Pre-existing health conditions such as diabetes and heart disease, he said, can "exacerbate" EEE and "can make you have a more rapid demise." 

"This is a really delicate balance in public health because it is such a small number of people that could get infected by this," he said. "We've had two deaths in our counties, but we don't want anymore. This is one of the most powerful viruses on our planet, and it's in our backyard."

The fear in their community, he said, is real even if it's tempered by having kids come in at dusk, especially those like his family who live close to lakes and bodies of water.

While the deaths in Michigan have affected older people, the disease has also impacted youth. Since August, Savanah Dehart, 14, from South Portage, has been hospitalized, preventing her from beginning her freshman year at Vicksburg High School.

"If you look at the data, the odds of getting Eastern equine encephalitis from a mosquito bite is extremely rare," said Keevin O'Neill, who is the superintendent of Vicksburg Community Schools where Dehart attends. "But with hitting close to home with one of our students, my main thing is making sure that everybody is armed with the recommendations and they are following them."

Shannon Myers, 50, of Vicksburg, added that "we've had a lot of debates about" EEE as her daughter, a nursing student in her senior year of college, is concerned. But Myers said she and her husband, Eric, 40, don't worry as much.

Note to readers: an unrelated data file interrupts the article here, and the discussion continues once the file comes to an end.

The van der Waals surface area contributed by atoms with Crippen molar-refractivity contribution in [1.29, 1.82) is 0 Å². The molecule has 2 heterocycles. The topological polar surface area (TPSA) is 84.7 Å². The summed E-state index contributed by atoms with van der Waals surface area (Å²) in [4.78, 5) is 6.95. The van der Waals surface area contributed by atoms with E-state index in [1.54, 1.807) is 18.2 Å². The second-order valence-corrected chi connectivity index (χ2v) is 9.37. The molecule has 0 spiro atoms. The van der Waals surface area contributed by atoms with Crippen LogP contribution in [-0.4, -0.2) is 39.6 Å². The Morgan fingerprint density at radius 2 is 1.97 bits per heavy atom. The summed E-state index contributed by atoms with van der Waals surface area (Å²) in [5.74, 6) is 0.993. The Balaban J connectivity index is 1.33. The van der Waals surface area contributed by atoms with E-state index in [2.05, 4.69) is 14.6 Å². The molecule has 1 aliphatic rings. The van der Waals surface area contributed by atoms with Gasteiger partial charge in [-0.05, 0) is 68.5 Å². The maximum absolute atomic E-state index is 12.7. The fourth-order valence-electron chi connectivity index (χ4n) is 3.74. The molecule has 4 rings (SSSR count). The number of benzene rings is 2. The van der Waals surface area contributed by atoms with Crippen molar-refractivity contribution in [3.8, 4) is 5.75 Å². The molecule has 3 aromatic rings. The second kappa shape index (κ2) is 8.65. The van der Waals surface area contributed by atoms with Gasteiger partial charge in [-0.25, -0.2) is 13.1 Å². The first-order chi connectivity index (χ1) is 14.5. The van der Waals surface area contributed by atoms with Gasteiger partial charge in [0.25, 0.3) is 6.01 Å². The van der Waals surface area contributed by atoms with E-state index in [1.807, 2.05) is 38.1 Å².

"She'll send me all of the news reports, and she's like, 'Mom, make sure you're not outside,'" Myers said. "With anything in life, we're Christians, and you have to live by faith, and you can't be scared about it.

"But at the same perspective, it's the balance of using wisdom — things like long sleeves and don't be out in the thick of the woods."

Myers said she was around horses when the virus was a concern more than 10 years ago, but it didn't deter her from outdoor activities. But being smarter about it is the way to go this time around, she said.

"Will we not go for a walk at night? Yes, we will," Myers said. "But we are going to be a little more conservative."

Meanwhile, the Wile family is taking extra measures and is delaying camping trips even though the family enjoys them. And Karen Mile said she won't drop her guard.

"It's going to be a while until we have a hard frost, so we just have to be careful," she said.

lfleming@detroitnews.com

(313) 222-2620

Twitter:@leonardnfleming